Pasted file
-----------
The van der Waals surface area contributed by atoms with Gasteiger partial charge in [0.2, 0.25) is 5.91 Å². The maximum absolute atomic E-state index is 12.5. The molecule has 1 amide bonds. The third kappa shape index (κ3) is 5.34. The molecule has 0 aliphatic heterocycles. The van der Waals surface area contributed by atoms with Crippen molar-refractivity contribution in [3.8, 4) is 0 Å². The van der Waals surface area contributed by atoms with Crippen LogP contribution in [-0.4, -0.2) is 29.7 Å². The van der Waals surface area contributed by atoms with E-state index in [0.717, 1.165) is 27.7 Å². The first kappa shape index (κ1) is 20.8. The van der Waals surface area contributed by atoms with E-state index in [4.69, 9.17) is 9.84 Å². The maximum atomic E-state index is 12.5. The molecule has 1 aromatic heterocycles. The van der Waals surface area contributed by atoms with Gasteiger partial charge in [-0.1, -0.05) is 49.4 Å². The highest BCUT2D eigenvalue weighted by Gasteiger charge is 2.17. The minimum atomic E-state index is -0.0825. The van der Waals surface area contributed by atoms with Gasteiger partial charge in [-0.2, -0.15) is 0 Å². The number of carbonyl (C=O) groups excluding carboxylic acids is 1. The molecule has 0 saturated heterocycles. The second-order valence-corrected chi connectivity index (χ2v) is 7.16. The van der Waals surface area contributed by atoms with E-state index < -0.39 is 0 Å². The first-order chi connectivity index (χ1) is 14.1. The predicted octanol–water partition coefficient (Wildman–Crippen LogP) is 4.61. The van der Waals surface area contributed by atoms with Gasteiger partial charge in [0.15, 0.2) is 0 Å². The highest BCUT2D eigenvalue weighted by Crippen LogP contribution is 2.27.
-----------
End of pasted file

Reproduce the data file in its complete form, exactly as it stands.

The van der Waals surface area contributed by atoms with Gasteiger partial charge in [0.2, 0.25) is 5.91 Å². The maximum absolute atomic E-state index is 12.5. The molecule has 1 amide bonds. The third kappa shape index (κ3) is 5.34. The molecule has 0 aliphatic heterocycles. The van der Waals surface area contributed by atoms with Crippen molar-refractivity contribution in [3.8, 4) is 0 Å². The van der Waals surface area contributed by atoms with Crippen LogP contribution in [-0.4, -0.2) is 29.7 Å². The van der Waals surface area contributed by atoms with E-state index in [0.717, 1.165) is 27.7 Å². The first kappa shape index (κ1) is 20.8. The van der Waals surface area contributed by atoms with E-state index in [4.69, 9.17) is 9.84 Å². The maximum atomic E-state index is 12.5. The molecule has 1 aromatic heterocycles. The van der Waals surface area contributed by atoms with Gasteiger partial charge in [-0.1, -0.05) is 49.4 Å². The highest BCUT2D eigenvalue weighted by Gasteiger charge is 2.17. The minimum atomic E-state index is -0.0825. The van der Waals surface area contributed by atoms with Gasteiger partial charge in [-0.2, -0.15) is 0 Å². The number of carbonyl (C=O) groups excluding carboxylic acids is 1. The molecule has 0 saturated heterocycles. The second-order valence-corrected chi connectivity index (χ2v) is 7.16. The van der Waals surface area contributed by atoms with E-state index < -0.39 is 0 Å². The first-order chi connectivity index (χ1) is 14.1. The predicted octanol–water partition coefficient (Wildman–Crippen LogP) is 4.61. The van der Waals surface area contributed by atoms with Gasteiger partial charge in [0.15, 0.2) is 0 Å². The highest BCUT2D eigenvalue weighted by Crippen LogP contribution is 2.27.